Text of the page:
UWF degree and year of graduation:
BS System Science, ’85
Why did you choose to attend UWF?
The Navy brought me to Pensacola. When I left the Navy, my wife was working in Pensacola. UWF was the only university in the region and I was thankful it was right there.
What were your goals as a student?
I wanted to design electronic circuitry.
What is your best memory from your days at UWF?
I worked at WUWF 88.1 FM as a student and I made many friends there. I had to babysit the equipment through the night and I remember the station’s chief engineer who would do the Federal Communications Commission (FCC) checks in the middle of the night. I tried to pay attention to what he was doing and was able to pick it up pretty quickly due to what I was learning in the classroom and my Navy electronics background. I eventually became the assistant engineer for the station while I attended UWF.
Who was your favorite professor and why?
Royce Harbor. I took three semesters of calculus classes with him, all focused on how to apply math to mechanical, electrical and hydraulic systems. He was so good at making it real. He always explained everything thoroughly. I remember this one instance where I was really struggling to follow along while he was talking about z-transformations and I raised my hand and said, “I’m sorry, but I’m just really not getting this for some reason.” He asked the class if anyone else was having a hard time and when two or three others raised their hands, his response was, “Well, then it’s not your problem. It’s mine.” And he worked to explain it all over again.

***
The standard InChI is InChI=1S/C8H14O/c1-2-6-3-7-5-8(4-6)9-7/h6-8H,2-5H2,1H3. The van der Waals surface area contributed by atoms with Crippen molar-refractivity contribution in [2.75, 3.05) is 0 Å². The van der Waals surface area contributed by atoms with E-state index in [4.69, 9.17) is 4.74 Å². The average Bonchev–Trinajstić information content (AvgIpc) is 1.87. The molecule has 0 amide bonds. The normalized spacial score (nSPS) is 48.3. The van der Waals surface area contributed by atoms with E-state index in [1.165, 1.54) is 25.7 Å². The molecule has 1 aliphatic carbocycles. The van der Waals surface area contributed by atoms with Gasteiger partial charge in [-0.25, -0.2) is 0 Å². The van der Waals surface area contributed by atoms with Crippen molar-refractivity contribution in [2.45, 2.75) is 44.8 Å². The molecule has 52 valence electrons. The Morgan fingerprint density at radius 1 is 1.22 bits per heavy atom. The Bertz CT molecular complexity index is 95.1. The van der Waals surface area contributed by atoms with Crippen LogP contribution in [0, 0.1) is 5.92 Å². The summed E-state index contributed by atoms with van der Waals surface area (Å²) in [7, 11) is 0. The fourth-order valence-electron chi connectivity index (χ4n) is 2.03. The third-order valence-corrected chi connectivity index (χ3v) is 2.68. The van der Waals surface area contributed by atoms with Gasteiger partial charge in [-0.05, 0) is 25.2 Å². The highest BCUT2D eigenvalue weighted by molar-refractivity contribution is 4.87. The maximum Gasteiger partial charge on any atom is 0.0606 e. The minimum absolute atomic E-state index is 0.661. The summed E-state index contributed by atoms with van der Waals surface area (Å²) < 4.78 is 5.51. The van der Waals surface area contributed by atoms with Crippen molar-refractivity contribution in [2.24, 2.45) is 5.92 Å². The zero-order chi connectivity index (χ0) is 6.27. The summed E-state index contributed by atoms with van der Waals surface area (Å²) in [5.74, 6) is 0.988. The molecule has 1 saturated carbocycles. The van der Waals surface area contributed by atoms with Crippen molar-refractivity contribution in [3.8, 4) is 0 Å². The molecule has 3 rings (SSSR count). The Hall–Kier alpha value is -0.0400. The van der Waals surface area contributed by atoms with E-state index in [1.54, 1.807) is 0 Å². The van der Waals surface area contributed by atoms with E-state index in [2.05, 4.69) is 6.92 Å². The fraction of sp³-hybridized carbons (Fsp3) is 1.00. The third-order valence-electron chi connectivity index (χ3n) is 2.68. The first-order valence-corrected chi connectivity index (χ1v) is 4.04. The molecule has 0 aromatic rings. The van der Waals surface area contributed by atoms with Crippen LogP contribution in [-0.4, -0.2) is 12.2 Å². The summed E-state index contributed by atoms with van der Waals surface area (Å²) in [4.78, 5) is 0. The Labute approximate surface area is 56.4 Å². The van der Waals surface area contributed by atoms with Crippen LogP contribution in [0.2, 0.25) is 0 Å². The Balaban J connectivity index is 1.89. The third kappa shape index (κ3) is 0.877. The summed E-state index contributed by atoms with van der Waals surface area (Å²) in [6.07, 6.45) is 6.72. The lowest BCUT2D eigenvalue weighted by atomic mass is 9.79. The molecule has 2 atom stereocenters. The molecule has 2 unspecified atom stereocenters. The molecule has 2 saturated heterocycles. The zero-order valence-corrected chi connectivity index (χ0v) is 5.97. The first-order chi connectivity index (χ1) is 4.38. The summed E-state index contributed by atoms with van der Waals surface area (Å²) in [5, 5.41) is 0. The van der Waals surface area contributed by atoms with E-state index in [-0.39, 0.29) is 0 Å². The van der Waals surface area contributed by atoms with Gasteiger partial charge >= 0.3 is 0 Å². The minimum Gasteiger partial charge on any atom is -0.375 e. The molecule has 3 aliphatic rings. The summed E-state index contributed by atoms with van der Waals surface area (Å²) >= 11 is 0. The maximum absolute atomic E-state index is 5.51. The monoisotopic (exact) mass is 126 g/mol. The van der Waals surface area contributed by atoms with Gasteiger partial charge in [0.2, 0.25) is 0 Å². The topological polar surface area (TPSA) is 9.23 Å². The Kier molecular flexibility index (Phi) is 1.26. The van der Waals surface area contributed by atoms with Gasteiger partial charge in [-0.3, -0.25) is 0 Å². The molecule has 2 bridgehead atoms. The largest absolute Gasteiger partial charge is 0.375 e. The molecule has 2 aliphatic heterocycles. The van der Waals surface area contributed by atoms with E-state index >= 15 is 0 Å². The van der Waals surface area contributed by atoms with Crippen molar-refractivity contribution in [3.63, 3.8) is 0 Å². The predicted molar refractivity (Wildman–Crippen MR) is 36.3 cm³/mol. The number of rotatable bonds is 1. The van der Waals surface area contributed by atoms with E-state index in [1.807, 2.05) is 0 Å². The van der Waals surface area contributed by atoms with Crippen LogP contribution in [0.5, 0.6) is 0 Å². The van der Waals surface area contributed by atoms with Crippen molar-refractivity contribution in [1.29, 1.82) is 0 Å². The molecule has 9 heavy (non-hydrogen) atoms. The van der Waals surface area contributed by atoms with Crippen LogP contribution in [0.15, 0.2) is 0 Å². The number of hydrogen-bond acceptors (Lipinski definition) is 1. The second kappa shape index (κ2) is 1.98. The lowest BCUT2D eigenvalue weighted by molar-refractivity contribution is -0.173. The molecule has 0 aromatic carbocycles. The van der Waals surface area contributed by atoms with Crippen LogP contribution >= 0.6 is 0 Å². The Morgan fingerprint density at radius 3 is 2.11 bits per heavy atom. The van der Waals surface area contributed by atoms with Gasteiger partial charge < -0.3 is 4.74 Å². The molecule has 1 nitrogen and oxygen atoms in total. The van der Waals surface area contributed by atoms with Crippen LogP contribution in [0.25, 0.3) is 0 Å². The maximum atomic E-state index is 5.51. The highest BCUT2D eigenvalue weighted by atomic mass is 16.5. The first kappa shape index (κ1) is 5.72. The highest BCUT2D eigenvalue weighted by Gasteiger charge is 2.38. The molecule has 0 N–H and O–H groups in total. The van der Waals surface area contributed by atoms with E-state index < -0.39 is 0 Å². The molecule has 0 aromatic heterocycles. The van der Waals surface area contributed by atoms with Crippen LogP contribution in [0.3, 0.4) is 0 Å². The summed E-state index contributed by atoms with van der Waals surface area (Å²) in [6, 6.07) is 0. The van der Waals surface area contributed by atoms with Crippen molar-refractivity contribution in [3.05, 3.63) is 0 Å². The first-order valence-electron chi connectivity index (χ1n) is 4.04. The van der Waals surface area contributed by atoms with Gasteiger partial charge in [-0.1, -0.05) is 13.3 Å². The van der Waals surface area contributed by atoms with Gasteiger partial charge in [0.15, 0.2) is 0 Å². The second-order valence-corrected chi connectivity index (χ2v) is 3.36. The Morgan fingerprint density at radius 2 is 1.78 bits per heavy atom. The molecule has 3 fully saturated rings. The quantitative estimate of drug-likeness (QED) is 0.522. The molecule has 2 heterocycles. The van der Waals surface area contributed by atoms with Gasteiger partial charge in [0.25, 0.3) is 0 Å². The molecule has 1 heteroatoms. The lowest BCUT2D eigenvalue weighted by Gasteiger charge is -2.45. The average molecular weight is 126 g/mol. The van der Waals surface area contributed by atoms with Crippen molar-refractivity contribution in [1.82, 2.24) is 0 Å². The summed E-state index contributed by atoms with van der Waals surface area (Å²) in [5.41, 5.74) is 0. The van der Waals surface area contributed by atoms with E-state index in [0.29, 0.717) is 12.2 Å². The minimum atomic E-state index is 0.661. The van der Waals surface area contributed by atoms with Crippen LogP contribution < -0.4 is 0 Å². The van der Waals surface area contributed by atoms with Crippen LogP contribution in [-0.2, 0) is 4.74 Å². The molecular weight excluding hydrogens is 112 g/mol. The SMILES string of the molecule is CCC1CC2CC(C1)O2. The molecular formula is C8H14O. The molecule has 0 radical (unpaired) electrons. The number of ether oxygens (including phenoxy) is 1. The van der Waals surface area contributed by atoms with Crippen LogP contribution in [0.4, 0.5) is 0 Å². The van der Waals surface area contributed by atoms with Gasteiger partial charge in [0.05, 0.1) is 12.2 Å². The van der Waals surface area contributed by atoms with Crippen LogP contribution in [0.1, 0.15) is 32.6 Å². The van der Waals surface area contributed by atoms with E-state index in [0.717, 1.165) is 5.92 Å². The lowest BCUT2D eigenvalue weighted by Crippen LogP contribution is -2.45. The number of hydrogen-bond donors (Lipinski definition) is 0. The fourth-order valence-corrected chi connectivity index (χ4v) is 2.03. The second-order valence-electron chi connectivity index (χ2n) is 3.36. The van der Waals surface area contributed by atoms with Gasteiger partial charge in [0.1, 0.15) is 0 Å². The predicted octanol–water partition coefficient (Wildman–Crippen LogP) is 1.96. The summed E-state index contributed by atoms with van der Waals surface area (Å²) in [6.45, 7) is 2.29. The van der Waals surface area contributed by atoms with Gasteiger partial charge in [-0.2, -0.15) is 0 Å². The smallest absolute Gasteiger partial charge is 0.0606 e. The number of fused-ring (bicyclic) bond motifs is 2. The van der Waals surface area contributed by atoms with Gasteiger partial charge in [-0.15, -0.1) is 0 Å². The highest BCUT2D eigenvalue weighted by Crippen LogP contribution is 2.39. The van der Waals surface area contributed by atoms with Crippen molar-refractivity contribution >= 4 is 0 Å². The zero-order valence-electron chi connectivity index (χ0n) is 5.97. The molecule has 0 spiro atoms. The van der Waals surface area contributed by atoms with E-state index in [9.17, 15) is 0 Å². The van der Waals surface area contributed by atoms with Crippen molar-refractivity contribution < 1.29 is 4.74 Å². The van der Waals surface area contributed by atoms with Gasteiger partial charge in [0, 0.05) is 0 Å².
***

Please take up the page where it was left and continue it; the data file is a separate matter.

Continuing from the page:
What do you do now?
I work at Boeing at the Enterprise level projecting network traffic using a system I invented thanks to the math skills I gained at UWF. When I started at Boeing, none of the computers were on a network. No one else was doing it at the time, but today, more than 160,000 computers are on the network. I’m in a job that I invented using software that I wrote. We could have sought a patent on my method, but Boeing isn’t interested in software patents for networking.
How did UWF help you progress to this point?
In the 24 years that I’ve worked for Boeing, there have been four rounds of layoffs. I know for a fact that the math skills I learned at UWF helped save my job with Boeing in at least two of those instances. I just can’t say enough about how much math has helped me in my career.
Outside of working, what activities and organizations are you currently involved in and what are your hobbies?
I love music. I play the flute, the bass and the keyboard. I also like to sculpt and write short stories. I tutor local high school students in math. Sometimes the students will ask, “When am I ever going to use this in life?” And I can give them concrete examples.
How do you stay connected to UWF?
I’ve only been back to campus once since I graduated. So, I stay connected through phone calls, e-mails and the alumni magazine, “Connection.” I really do miss Pensacola at times; it’s such a friendly place.
What advice do you have to current and future UWF students?
Learn as much math as you can. Math skills will make you a step above the crowd. If you can apply it in new and unique ways, you will always be employable.
What quality makes UWF special or unique?
The small class sizes really make a big difference. I knew everyone in my program and we worked our way through it together. It was really a great learning environment.